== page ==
2. Outline of the proof

The argument behind Milnor’s theorem is fairly short, but it will be worth outlining. Let ${M}$ be a compact manifold of negative curvature. Choose a point ${p}$ in its universal cover ${\widetilde{M}}$, which is diffeomorphic to ${\mathbb{R}^n}$ under the exponential map ${\exp_p}$. The strategy is to relate the growth in the fundamental group ${\pi_1 M}$ with the growth in ${\widetilde{M}}$.

Namely, one has:

Theorem 21 Let ${\widetilde{M}}$ be a complete Riemannian manifold, and let ${p \in \widetilde{M}}$. Let ${\Gamma}$ be a finitely generated group of isometries of ${\widetilde{M}}$ acting freely such that the manifold ${\widetilde{M}/\Gamma}$ is compact. Then if the volumes ${\mathrm{vol}(B_{\widetilde{M}}(p, r))}$ grow exponentially in ${r}$, the group ${\Gamma}$ has exponential growth.

By the analysis in the previous post, the volumes of balls in a complete, simply connected Riemannian manifold of bounded-above negative curvature grow exponentially. So this theorem will be sufficient.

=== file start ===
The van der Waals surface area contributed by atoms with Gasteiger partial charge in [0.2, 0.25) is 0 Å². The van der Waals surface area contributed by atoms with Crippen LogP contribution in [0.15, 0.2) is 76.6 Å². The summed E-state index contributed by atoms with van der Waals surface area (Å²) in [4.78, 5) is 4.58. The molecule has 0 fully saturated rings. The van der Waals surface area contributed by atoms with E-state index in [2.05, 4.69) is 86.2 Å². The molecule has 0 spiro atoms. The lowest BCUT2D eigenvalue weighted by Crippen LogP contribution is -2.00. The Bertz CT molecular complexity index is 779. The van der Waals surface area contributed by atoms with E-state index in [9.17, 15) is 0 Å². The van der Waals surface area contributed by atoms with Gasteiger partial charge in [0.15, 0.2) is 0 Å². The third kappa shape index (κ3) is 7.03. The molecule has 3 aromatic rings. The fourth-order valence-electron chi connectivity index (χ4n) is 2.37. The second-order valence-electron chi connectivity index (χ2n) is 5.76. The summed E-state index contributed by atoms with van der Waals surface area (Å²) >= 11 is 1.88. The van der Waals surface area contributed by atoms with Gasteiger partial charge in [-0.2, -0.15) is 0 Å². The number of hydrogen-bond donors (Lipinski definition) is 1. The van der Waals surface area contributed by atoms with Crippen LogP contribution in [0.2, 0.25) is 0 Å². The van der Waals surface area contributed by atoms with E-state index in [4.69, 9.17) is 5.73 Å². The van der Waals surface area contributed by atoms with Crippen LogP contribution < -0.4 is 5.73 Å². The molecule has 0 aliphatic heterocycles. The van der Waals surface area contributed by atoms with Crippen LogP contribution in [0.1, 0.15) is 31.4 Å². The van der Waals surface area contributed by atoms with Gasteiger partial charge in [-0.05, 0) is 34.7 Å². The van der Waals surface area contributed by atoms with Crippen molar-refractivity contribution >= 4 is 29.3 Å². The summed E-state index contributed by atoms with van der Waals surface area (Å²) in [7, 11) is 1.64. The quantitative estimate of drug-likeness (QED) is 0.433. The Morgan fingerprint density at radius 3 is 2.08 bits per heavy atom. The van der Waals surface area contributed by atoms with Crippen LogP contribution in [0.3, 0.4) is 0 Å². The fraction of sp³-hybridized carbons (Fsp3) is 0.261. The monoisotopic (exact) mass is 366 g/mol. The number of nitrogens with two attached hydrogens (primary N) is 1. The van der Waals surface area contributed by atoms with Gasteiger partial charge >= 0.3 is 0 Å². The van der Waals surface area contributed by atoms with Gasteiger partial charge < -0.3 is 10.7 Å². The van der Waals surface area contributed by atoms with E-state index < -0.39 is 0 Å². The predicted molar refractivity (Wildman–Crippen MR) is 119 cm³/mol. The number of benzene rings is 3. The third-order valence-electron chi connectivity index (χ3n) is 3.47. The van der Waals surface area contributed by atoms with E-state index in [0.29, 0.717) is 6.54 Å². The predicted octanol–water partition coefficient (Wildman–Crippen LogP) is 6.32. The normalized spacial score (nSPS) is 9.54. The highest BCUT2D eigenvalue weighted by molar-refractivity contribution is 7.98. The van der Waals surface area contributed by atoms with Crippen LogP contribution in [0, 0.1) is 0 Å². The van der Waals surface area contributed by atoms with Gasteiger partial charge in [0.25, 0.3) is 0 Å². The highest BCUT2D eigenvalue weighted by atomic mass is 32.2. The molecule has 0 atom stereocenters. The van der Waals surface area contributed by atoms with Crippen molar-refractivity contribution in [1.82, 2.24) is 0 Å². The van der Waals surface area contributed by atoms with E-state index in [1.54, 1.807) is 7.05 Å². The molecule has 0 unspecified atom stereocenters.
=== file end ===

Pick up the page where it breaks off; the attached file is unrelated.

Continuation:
Let’s now try to outline how this result, in turn, is proved. Let ${\delta}$ be the diameter of ${M}$ and let ${B_\delta}$ be the ball of radius ${\delta}$ around ${p}$ in ${\widetilde{M}}$. Then ${B_\delta}$ projects surjectively onto ${M}$ under the covering projection

$\displaystyle \widetilde{M} \rightarrow \widetilde{M}/\Gamma = M.$

Therefore, any point in ${\widetilde{M}}$ is conjugate under ${\Gamma}$ to something in ${B_\delta}$. So ${B_\delta}$ is almost a fundamental domain for the action of ${\Gamma}$ (except that ${\Gamma}$ might take one point in ${B_\delta}$ to another in it). In other words,

$\displaystyle \widetilde{M} = \bigcup_{\gamma \in \Gamma} \gamma B_\delta.$